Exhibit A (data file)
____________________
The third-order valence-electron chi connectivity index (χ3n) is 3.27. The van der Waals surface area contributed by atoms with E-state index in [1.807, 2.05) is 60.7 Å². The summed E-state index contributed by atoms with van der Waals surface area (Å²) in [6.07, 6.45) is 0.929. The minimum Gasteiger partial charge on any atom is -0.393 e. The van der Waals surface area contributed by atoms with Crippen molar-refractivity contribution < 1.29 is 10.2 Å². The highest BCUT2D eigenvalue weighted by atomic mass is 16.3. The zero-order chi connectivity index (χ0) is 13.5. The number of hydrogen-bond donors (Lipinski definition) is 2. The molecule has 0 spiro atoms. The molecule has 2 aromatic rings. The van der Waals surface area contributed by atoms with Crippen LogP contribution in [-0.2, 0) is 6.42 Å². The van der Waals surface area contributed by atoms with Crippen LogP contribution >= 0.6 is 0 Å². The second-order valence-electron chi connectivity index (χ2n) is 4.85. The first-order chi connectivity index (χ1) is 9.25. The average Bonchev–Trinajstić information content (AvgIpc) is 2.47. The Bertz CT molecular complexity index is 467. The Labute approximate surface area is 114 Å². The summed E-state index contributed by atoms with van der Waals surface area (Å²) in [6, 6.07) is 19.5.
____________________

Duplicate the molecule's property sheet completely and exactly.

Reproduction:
The third-order valence-electron chi connectivity index (χ3n) is 3.27. The van der Waals surface area contributed by atoms with E-state index in [1.807, 2.05) is 60.7 Å². The summed E-state index contributed by atoms with van der Waals surface area (Å²) in [6.07, 6.45) is 0.929. The minimum Gasteiger partial charge on any atom is -0.393 e. The van der Waals surface area contributed by atoms with Crippen molar-refractivity contribution < 1.29 is 10.2 Å². The highest BCUT2D eigenvalue weighted by atomic mass is 16.3. The zero-order chi connectivity index (χ0) is 13.5. The number of hydrogen-bond donors (Lipinski definition) is 2. The molecule has 0 spiro atoms. The molecule has 2 aromatic rings. The van der Waals surface area contributed by atoms with Crippen LogP contribution in [-0.2, 0) is 6.42 Å². The van der Waals surface area contributed by atoms with Crippen LogP contribution >= 0.6 is 0 Å². The second-order valence-electron chi connectivity index (χ2n) is 4.85. The first-order chi connectivity index (χ1) is 9.25. The average Bonchev–Trinajstić information content (AvgIpc) is 2.47. The Bertz CT molecular complexity index is 467. The Labute approximate surface area is 114 Å². The summed E-state index contributed by atoms with van der Waals surface area (Å²) in [6, 6.07) is 19.5.